Wednesday, April 27, 2011

My New Favorite Design Tool!

I am always looking for ways to improve the way I work, and make my job as a designer,  easier and more efficient.

When crocheting a sample, I usually work from a rough draft of the pattern on my computer.  However, there are times when I want to work, and am not able to have my computer with me.  For times like these, I print out a copy of the pattern to work from.  I make notes and corrections on this sheet, and transfer them to the computer when I have a chance.

I often write notes all over the page, and this can be a little confusing later, especially if I am not able to enter the changes into the computer soon after taking the notes.  This is where my new favorite tool comes in!  My daughter first noticed these multi-color pens at the local stationary store, except the one she wanted had 8 colors.  We bought one and she had so much fun with it, that she began to take it everywhere.  Paper and a pen can keep her busy for quite some time! 

Anyway, shortly after she got the pen,  I was working on a pattern and had been taking the same printout out with me all week.  It was becoming unclear which notes were current.  I suddenly remembered the pen!  I thought, what a great idea; I can use different colors for different days or types of notations.  I bought the 4 color pen shown above that day, and have never looked back.  I find it useful for so many situations in addition to pattern writing.  I think I will get one to carry in my handbag as well.  I love how something so simple can be so useful!

Wednesday, April 20, 2011

Variations on the Helleborus Gloves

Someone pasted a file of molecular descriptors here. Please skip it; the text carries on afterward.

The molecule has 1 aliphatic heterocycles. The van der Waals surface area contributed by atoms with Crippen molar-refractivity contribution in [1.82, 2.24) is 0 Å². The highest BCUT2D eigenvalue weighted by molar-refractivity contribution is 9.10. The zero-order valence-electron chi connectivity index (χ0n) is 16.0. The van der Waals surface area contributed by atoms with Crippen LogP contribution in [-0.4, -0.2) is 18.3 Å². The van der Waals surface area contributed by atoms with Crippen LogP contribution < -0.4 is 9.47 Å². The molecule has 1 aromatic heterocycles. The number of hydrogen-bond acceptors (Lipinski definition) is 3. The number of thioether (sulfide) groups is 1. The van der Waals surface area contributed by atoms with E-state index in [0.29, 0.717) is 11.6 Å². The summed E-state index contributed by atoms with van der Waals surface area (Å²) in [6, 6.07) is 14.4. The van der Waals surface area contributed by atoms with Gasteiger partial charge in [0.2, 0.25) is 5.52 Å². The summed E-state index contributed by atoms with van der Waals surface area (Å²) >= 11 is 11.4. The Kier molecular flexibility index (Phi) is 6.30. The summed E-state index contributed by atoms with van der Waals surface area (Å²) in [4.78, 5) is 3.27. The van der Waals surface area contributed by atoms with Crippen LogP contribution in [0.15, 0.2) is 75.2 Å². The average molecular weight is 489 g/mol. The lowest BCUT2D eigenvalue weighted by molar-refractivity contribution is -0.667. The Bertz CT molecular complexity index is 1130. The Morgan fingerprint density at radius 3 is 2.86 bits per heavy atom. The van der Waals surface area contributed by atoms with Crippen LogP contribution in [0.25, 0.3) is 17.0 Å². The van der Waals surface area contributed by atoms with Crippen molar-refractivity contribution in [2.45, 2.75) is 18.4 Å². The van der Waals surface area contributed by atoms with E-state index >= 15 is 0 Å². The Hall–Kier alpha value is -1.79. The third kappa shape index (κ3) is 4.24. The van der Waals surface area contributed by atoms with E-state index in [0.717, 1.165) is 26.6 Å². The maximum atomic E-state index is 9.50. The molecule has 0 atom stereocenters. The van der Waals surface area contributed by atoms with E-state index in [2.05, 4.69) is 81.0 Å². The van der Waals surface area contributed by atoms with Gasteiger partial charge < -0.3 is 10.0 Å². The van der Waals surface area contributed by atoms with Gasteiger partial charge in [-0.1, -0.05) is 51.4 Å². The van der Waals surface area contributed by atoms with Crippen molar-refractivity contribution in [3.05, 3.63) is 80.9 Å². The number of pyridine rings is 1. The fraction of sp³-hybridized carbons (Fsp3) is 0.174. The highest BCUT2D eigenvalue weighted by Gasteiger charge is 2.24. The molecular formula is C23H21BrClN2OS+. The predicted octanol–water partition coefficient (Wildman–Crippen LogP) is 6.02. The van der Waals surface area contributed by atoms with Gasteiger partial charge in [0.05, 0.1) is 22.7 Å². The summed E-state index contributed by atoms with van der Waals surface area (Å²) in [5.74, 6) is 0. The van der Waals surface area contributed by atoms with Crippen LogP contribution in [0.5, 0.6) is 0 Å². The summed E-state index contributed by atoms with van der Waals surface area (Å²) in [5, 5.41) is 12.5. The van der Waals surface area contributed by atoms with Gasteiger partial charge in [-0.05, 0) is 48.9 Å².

Version 1

Version 2

One of the most wonderful things about having your designs listed on Ravelry, is that you get to see what other crocheters have done with your pattern!  It was so exciting to discover these two versions of the Helleborus gloves I designed for the Winter Issue of Tangled Magazine.  Version 1, by Tracy St. John, has little flowers at the ends of the vines instead of berries.  Version 2, by Debbie Schuster features the gloves in a shorter length, 9".  Both are unique and beautiful, and show the versatility of the pattern.  It is also fun to see what the gloves look like made up in different colors.  I hope that others will post their photos on Ravelry, and that seeing these versions will encourage more people to make the gloves!

When I was preparing this blog post, I found out some interesting information about designs that  are featured in Tangled Magazine.  All of the patterns are very well tested!  Tracy St. John and Brittany Tyler, the creators of Tangled, work at Stix, a yarn shop in Bozeman, Montana.  This gives them the opportunity to be in contact with many knitters and crocheters.  

Sometimes they do a class at the shop to test selected Tangled patterns,  and sometimes they offer a class as a way to promote one of the designs which has already been published.  Classes are free of charge, and are open to people who have purchased the pattern (if it is an already published pay-pattern) and the materials for the class.